Businesses may be as wary as vacationers about spending a lot on travel as long as the economy remains sluggish.
In a new survey of travel agencies, 80 percent said corporate bookings are the same or better than a year ago. Though that indicates solid business, it may indicate a softer travel market than last year when 84 percent said business travel was the same or better than in 2010.
Europe's economic woes and the upcoming presidential election are among the factors impacting business travel, said Barry Liben, chief executive of Travel Leaders Group, which surveyed 269 U.S. travel agency owners, managers and agents between July 30 and Aug. 23. Those surveyed said 50 percent or more of their portfolios are composed of corporate customers.
"Business travel in particular is probably soft, but it's not fallen off the cliff," said Jeff Bires, general manager of Worldview Travel, which has offices in Mt. Lebanon, West Mifflin, Washington, Pa., and Weirton, W.Va.
While a significant amount of business travel came to a halt when the economy tanked in late 2008, much of that has been restored "and we're much stronger now than we were in 2009," Mr. Bires said.
"For some international travel where people used to travel first-class, they're now traveling in coach. But where company budgets allow, people are in first-class." His company has generated the same volume of revenues despite the recession, he said, because though it may book fewer travelers, airline tickets have jumped in price.
"So there's not a real big downturn in the amount of business we're doing," he said.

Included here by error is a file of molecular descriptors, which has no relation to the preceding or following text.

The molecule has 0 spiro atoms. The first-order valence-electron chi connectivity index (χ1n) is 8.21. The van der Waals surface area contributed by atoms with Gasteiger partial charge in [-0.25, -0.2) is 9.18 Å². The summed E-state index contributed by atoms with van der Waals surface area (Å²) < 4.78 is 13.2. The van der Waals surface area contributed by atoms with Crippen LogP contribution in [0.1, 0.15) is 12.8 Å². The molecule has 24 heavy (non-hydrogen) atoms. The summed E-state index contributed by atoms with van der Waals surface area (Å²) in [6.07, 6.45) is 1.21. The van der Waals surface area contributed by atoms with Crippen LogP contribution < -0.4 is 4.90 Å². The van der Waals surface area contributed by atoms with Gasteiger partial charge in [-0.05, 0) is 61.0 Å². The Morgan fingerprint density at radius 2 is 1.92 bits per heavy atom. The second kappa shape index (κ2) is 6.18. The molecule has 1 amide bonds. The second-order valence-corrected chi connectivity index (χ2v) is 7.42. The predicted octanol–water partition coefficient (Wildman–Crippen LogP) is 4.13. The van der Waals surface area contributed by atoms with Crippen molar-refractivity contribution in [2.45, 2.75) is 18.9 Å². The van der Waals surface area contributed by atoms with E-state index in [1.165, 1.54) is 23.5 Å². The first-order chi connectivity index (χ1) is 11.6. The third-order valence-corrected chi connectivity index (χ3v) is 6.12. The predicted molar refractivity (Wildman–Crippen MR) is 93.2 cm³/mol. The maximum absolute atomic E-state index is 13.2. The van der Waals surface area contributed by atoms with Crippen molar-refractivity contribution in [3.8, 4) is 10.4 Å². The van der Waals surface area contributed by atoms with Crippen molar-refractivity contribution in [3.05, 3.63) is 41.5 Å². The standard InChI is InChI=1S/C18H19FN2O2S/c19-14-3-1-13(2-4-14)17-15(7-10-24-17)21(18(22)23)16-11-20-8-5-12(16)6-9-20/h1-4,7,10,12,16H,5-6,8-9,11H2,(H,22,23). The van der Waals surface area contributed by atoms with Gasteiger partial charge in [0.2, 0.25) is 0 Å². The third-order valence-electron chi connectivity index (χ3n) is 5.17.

Asia remains the emerging market for business travelers, but destinations in Europe and South America remain strong and there's increasing corporate travel to Africa, Mr. Bires said.
Much of the recent business travel booked by Gulliver's Travels, Shadyside, is generated by manufacturing and finance companies, said Melissa Bellemare, who handles corporate and group travel for the agency. Those industries are traveling a bit more this year than last, she said, but "it's a difficult question because it depends on the company and how much business they do [in other locations]."
For those who do fly, more opt to stay in higher-priced accommodations, according to the Travel Leaders survey.
Of those surveyed, 55 percent said the majority of their customers choose the "luxury" or "upper upscale" hotel categories compared with 39 percent who book "upscale" or "upper midscale" rooms.
Sometimes pricier hotels actually save travelers time and money if they are located closer to customers and meetings, Mr. Bires said.
"Business travelers want Internet service in their rooms and full restaurants so they don't have to get in a cab to go elsewhere to eat."
Joyce Gannon: firstname.lastname@example.org or 412-263-1580. First Published October 7, 2012 4:00 AM